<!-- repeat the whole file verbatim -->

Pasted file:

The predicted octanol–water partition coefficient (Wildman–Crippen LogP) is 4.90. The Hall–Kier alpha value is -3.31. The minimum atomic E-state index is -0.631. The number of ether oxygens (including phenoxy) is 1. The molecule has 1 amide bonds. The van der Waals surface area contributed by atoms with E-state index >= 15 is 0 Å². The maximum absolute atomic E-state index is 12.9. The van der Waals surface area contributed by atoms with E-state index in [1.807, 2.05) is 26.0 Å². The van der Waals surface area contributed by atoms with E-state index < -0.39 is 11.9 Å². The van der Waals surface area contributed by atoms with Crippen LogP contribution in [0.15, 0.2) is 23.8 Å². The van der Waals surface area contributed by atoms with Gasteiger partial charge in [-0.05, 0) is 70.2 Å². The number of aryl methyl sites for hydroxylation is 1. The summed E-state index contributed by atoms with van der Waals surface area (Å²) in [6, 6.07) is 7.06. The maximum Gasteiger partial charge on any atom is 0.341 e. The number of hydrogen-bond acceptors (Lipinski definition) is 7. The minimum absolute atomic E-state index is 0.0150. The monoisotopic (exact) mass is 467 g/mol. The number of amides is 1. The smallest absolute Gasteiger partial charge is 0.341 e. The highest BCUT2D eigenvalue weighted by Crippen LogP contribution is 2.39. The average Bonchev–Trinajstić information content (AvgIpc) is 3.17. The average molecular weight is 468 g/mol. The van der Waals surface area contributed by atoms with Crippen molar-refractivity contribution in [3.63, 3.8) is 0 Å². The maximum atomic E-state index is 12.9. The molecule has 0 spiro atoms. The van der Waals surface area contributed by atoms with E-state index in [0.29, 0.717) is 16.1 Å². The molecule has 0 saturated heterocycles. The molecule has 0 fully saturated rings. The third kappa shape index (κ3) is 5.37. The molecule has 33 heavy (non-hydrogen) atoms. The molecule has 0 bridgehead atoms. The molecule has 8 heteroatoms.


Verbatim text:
The predicted octanol–water partition coefficient (Wildman–Crippen LogP) is 4.90. The Hall–Kier alpha value is -3.31. The minimum atomic E-state index is -0.631. The number of ether oxygens (including phenoxy) is 1. The molecule has 1 amide bonds. The van der Waals surface area contributed by atoms with E-state index >= 15 is 0 Å². The maximum absolute atomic E-state index is 12.9. The van der Waals surface area contributed by atoms with E-state index in [1.807, 2.05) is 26.0 Å². The van der Waals surface area contributed by atoms with E-state index < -0.39 is 11.9 Å². The van der Waals surface area contributed by atoms with Crippen LogP contribution in [0.15, 0.2) is 23.8 Å². The van der Waals surface area contributed by atoms with Gasteiger partial charge in [-0.05, 0) is 70.2 Å². The number of aryl methyl sites for hydroxylation is 1. The summed E-state index contributed by atoms with van der Waals surface area (Å²) in [6, 6.07) is 7.06. The maximum Gasteiger partial charge on any atom is 0.341 e. The number of hydrogen-bond acceptors (Lipinski definition) is 7. The minimum absolute atomic E-state index is 0.0150. The monoisotopic (exact) mass is 467 g/mol. The number of amides is 1. The smallest absolute Gasteiger partial charge is 0.341 e. The highest BCUT2D eigenvalue weighted by Crippen LogP contribution is 2.39. The average Bonchev–Trinajstić information content (AvgIpc) is 3.17. The average molecular weight is 468 g/mol. The van der Waals surface area contributed by atoms with Crippen molar-refractivity contribution in [3.63, 3.8) is 0 Å². The maximum atomic E-state index is 12.9. The molecule has 0 spiro atoms. The van der Waals surface area contributed by atoms with E-state index in [0.29, 0.717) is 16.1 Å². The molecule has 0 saturated heterocycles. The molecule has 0 fully saturated rings. The third kappa shape index (κ3) is 5.37. The molecule has 33 heavy (non-hydrogen) atoms. The molecule has 0 bridgehead atoms. The molecule has 8 heteroatoms.